23. At the prompt 'Setup is now going to perform......' hit Enter. Scandisk runs, and all being well, terminates quickly.

24. Type <x> for Exit. The Windows 98 splash screen comes up.

25. Hit 'Continue', and the CD installation starts. Remove the floppy disc now.
Note: there is no need to use the <sys /c> command with this procedure.
When the OS installation is finished 
1. Immediately defrag the drive, as it starts out badly fragmented by the installation routine, which doesn't correct it. Marvellous.

2. Make a new boot disc!
Booting from a CD
FDISK is also on the Windows CDs, in uncompressed format in order to be used directly from the CD; plus the system files and drivers from the boot floppy. In other words, you might be able to boot from the Windows CD and proceed from there. If you do this, it's easier to use than the floppy disc method as: you're eliminating one stage; it's easier to use; it's faster. You can also make a bootable CD, or buy one / download one ready-made for this purpose.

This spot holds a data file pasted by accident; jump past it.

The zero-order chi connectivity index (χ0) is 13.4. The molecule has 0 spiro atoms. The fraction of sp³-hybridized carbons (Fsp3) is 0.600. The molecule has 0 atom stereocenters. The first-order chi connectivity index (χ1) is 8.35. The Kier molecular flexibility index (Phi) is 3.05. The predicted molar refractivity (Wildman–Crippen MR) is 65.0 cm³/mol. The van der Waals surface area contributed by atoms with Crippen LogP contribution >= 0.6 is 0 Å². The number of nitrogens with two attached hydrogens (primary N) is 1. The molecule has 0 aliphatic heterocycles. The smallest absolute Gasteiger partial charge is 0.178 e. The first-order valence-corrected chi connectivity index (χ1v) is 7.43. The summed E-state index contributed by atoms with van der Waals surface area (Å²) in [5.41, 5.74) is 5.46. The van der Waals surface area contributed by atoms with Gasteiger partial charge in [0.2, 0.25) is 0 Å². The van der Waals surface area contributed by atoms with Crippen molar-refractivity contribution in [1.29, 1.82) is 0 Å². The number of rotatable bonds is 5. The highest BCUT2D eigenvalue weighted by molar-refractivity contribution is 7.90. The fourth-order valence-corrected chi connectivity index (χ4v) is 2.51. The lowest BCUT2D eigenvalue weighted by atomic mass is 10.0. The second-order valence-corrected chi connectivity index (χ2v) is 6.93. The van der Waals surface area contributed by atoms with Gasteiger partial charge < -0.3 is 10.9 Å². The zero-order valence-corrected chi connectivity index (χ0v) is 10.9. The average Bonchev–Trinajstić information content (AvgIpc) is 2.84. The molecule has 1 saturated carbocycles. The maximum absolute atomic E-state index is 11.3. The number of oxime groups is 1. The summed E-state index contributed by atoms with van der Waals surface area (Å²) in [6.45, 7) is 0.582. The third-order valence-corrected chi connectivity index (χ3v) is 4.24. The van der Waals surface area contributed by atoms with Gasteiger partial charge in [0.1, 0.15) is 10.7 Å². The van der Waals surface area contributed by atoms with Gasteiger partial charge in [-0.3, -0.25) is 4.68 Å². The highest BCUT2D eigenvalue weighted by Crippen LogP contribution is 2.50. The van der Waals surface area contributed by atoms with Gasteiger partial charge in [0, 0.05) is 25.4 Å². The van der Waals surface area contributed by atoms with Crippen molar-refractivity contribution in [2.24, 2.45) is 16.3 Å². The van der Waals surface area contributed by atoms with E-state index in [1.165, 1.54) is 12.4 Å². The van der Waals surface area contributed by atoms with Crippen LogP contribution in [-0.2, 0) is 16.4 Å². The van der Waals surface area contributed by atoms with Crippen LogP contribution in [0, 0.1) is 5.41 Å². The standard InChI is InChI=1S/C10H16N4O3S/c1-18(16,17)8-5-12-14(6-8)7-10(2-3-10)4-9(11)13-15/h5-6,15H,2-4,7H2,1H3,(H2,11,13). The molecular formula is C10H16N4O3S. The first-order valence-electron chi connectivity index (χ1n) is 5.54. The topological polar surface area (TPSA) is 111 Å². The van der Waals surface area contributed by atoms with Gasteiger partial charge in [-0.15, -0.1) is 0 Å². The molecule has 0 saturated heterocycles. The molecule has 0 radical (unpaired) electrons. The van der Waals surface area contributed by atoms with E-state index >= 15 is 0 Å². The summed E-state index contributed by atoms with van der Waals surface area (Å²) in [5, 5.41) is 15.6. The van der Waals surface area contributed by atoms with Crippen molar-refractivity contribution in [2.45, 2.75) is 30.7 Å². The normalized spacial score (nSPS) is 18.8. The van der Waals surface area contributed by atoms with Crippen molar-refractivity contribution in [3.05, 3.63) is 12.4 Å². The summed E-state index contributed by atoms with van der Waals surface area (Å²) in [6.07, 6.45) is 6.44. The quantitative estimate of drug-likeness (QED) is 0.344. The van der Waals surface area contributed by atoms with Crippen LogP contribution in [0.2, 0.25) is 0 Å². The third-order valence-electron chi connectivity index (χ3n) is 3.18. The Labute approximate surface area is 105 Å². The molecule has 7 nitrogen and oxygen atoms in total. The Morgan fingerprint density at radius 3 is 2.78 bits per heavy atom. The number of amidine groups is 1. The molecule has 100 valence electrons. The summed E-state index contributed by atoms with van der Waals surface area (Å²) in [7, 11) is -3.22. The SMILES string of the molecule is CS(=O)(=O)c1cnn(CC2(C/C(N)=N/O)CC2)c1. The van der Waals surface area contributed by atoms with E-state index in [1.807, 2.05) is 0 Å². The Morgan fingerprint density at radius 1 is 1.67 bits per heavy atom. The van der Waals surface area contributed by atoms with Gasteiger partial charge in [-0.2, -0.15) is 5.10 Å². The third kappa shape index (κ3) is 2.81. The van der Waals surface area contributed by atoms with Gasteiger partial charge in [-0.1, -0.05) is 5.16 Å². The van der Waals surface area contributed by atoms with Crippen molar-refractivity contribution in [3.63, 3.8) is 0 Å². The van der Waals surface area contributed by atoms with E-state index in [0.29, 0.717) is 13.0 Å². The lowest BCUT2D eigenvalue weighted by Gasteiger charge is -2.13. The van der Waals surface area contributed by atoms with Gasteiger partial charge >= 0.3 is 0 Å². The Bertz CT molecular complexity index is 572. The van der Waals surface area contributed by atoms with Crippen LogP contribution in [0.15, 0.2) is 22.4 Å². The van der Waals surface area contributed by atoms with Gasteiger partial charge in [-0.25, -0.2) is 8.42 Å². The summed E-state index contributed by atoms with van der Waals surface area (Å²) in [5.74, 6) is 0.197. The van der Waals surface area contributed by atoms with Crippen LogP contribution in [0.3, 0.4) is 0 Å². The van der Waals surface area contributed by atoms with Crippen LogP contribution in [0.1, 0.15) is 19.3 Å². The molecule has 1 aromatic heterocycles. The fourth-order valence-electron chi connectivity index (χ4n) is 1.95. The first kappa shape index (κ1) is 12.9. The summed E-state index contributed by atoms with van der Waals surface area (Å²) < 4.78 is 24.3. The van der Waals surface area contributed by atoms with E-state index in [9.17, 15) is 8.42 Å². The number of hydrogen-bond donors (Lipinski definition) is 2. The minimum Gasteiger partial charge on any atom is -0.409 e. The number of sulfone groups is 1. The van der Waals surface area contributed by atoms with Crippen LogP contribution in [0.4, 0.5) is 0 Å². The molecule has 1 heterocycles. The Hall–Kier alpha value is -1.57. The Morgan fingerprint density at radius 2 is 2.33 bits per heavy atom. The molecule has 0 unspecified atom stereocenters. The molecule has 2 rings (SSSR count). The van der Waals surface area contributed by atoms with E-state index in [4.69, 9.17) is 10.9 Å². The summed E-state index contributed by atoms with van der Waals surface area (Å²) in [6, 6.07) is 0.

There are however some problems with this, otherwise it would be the perfect solution:
1. Not all PCs or laptops can boot from a CD.
2. Not all Windows CDs are bootable.
3. You will need to enable this in the BIOS, as often it is disabled.
4. Not all BIOS ATAPI drivers work on all CD drives. Obviously this shouldn't be a problem on a standard machine, but if it has been repaired or upgraded it might be.